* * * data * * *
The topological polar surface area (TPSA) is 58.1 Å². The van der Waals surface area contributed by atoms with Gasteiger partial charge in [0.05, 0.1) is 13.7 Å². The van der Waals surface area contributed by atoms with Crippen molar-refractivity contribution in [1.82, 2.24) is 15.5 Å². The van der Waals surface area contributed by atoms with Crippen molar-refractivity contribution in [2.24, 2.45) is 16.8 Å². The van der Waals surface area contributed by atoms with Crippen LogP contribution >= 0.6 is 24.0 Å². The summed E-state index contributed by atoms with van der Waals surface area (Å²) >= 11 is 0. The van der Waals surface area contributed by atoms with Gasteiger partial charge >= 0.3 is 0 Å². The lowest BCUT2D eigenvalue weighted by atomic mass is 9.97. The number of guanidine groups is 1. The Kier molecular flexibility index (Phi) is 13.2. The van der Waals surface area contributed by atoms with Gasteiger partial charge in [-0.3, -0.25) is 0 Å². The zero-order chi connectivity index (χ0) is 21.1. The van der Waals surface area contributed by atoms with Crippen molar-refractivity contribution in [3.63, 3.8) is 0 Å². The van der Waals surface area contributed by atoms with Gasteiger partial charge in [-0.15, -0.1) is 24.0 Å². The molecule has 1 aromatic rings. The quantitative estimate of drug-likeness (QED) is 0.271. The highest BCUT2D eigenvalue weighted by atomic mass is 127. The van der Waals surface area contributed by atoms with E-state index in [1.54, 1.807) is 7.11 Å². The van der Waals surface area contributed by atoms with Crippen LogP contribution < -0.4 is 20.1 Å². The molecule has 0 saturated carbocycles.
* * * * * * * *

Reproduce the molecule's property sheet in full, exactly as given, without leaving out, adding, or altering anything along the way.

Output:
The topological polar surface area (TPSA) is 58.1 Å². The van der Waals surface area contributed by atoms with Gasteiger partial charge in [0.05, 0.1) is 13.7 Å². The van der Waals surface area contributed by atoms with Crippen molar-refractivity contribution in [1.82, 2.24) is 15.5 Å². The van der Waals surface area contributed by atoms with Crippen molar-refractivity contribution in [2.24, 2.45) is 16.8 Å². The van der Waals surface area contributed by atoms with Crippen LogP contribution >= 0.6 is 24.0 Å². The summed E-state index contributed by atoms with van der Waals surface area (Å²) >= 11 is 0. The van der Waals surface area contributed by atoms with Gasteiger partial charge >= 0.3 is 0 Å². The lowest BCUT2D eigenvalue weighted by atomic mass is 9.97. The number of guanidine groups is 1. The Kier molecular flexibility index (Phi) is 13.2. The van der Waals surface area contributed by atoms with Gasteiger partial charge in [-0.3, -0.25) is 0 Å². The zero-order chi connectivity index (χ0) is 21.1. The van der Waals surface area contributed by atoms with Crippen molar-refractivity contribution in [3.63, 3.8) is 0 Å². The van der Waals surface area contributed by atoms with Gasteiger partial charge in [-0.15, -0.1) is 24.0 Å². The molecule has 1 aromatic rings. The quantitative estimate of drug-likeness (QED) is 0.271. The highest BCUT2D eigenvalue weighted by atomic mass is 127. The van der Waals surface area contributed by atoms with E-state index in [1.54, 1.807) is 7.11 Å². The van der Waals surface area contributed by atoms with Crippen LogP contribution < -0.4 is 20.1 Å². The molecule has 0 saturated carbocycles.